Lattner was also named an All-American and won the Maxwell Award for the second year in a row. He’d also finally get the Heisman Trophy he felt he earned the previous year. It was part to argue against him in 1953, however.

He’d go on to be drafted number seven overall by the Pittsburgh Steelers in 1954. He only played one season with the Steelers (in which he was a Pro Bowler) before joining the Air Force. Unfortunately, he suffered a career-ending injury that prevented him from playing football again.

Later he coached for a short while before retiring from that in 1961.

Lattner’s two great seasons with Notre Dame, especially his 1953 Heisman-winning season, makes him one of the best Fighting Irish players to put on the uniform.

 

Billy Cannon

Billy Cannon
[Image via The New York Times]
  • Year: 1959
  • Heisman Voting: 53.72 % of votes

70 years before quarterback Joe Burrow won the Heisman Trophy in 2019, Billy Cannon became the first LSU Tiger to win the award.

Just a year prior, Cannon and the Tigers had a terrific season. Cannon finished third in the Heisman race and the Tigers won an NCAA Division-1 Championship. Cannon wasn’t satisfied, however. He was determined to bring home a Heisman Trophy.

Cannon did just that in 1959 when he dominated, playing just about everywhere on the field. He had a combined 759 rushing and receiving yards, along with five touchdowns. He also led the Tigers in a few defensive categories.

In addition to winning the Heisman, he repeated as the SEC Player of the Year and as a Unanimous All-American.

Following the season he was the number one overall pick in both the NFL and AFL drafts in 1960. He chose to play with the Houston Oilers in the AFL where he rocked it.

In 1961, he led the league in rushing yards, which was also the season he’d make one of two career All-Star Teams. He was even part of three AFL Championship-winning teams.

Later in life, one of his sons, Billy Cannon Jr. went on to be drafted in the first round of the 1984 NFL Draft by the Dallas Cowboys. This completes a football legacy that only a select few football players can say they experienced.

Billy Cannon Sr. is also a member of the College Football Hall of Fame (inducted in 2008) and had his college number (20) was retired by LSU.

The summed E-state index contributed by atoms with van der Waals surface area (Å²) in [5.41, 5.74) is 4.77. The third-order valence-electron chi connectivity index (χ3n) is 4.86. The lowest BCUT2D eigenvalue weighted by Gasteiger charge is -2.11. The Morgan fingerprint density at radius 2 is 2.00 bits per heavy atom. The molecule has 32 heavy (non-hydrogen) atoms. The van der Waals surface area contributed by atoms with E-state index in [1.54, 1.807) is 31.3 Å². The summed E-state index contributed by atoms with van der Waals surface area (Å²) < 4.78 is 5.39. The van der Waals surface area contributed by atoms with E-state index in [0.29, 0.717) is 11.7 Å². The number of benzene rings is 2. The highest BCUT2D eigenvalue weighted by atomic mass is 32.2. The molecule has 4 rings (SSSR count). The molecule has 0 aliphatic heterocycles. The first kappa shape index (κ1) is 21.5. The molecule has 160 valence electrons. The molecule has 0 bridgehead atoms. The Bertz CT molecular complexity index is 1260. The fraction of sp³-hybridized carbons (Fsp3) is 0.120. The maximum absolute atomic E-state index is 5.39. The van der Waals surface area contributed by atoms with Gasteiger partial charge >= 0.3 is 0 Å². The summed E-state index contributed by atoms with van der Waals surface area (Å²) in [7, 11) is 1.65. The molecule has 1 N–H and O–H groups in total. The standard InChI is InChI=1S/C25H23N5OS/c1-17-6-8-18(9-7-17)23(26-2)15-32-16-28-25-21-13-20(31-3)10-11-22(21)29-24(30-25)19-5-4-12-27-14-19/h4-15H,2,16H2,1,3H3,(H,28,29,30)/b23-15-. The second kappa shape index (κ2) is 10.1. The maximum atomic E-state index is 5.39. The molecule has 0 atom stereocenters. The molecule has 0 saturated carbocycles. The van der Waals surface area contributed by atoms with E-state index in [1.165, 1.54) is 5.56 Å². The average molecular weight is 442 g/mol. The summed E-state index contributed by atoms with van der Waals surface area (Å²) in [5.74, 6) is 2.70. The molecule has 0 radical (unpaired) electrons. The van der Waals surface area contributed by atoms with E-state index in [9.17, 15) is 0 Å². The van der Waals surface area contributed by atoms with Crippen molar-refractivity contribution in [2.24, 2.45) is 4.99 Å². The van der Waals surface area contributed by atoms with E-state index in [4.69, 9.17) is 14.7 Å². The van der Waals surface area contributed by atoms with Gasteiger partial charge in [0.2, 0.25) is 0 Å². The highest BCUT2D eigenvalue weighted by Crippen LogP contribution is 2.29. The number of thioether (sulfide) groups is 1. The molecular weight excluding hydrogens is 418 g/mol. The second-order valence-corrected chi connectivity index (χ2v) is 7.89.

Howard Cassady

Howard Cassady
[Image via The Washington post by way of AP Photo]
  • Year: 1955
  • Heisman Voting: 55.87% of votes

After being named a Unanimous All-American and the Sporting News Player of the Year in 1954, it was no secret that Ohio State running back Howard “Hopalong” Cassady was going to be a force to be reckoned with in 1955.

The Buckeye did not disappoint.

That season he rushed for 958 yards and 14 touchdowns. He led the Buckeyes to a 7-2 record; which included a 17-0 shutout win over rival Michigan. They won the Big 10 Championship and finished as the fifth-best team in the country.

All of this led to a Heisman win that few could argue.

Cassady would repeat as a Unanimous All-American and the Sporting News Player of the Year. He’d also win the Maxwell Award, Big 10 Player of the Year Award, the UPI Player of the Year Award, and be named the AP Male Athlete of the Year.

Cassady went on to become the third overall pick in the NFL Draft. He played eight seasons in the NFL and scored 27 career touchdowns.

His college number (40) was retired by the Buckeyes and in 1979 he was inducted into the College Football Hall of Fame.

 

Dick Kazmaier

Dick Kazmaier
[Image via Heisman.com]
  • Year: 1951
  • Heisman Voting: 60.01% of votes

To conclude our second list of the series we have Dick Kazmaier.

He is Princeton University’s only Heisman Trophy winner, which came after his unforgettable season in 1951. He led the Tigers to a perfect 9-0 season, ending as the sixth-best team in the nation.

Zazmaier rushed for 861 yards and nine touchdowns, en route to winning the Heisman Trophy, Maxwell Award, and Unanimous All-American honors. He also passed for 966 yards and 13 touchdowns.

By the time he left Princeton, he was already a legend. Between his three positions (quarterback, running back, kicker) he accumulated over 4,000 yards and 55 total touchdowns.

In addition to being Princeton’s most recent Heisman winner, he is also the most recent winner to play for an Ivy-league school. No Heisman has been won by a player from the Ivy-League ever since.

Kazmaier forwent professional football as he decided to attend Harvard Business School. He then spent three years in the Navy before founding his own company.

He went on to become part of many charities and organizations and contributed plenty to the world. We can’t be upset with a guy deciding against a pro-career when he does such amazing good for the world like this.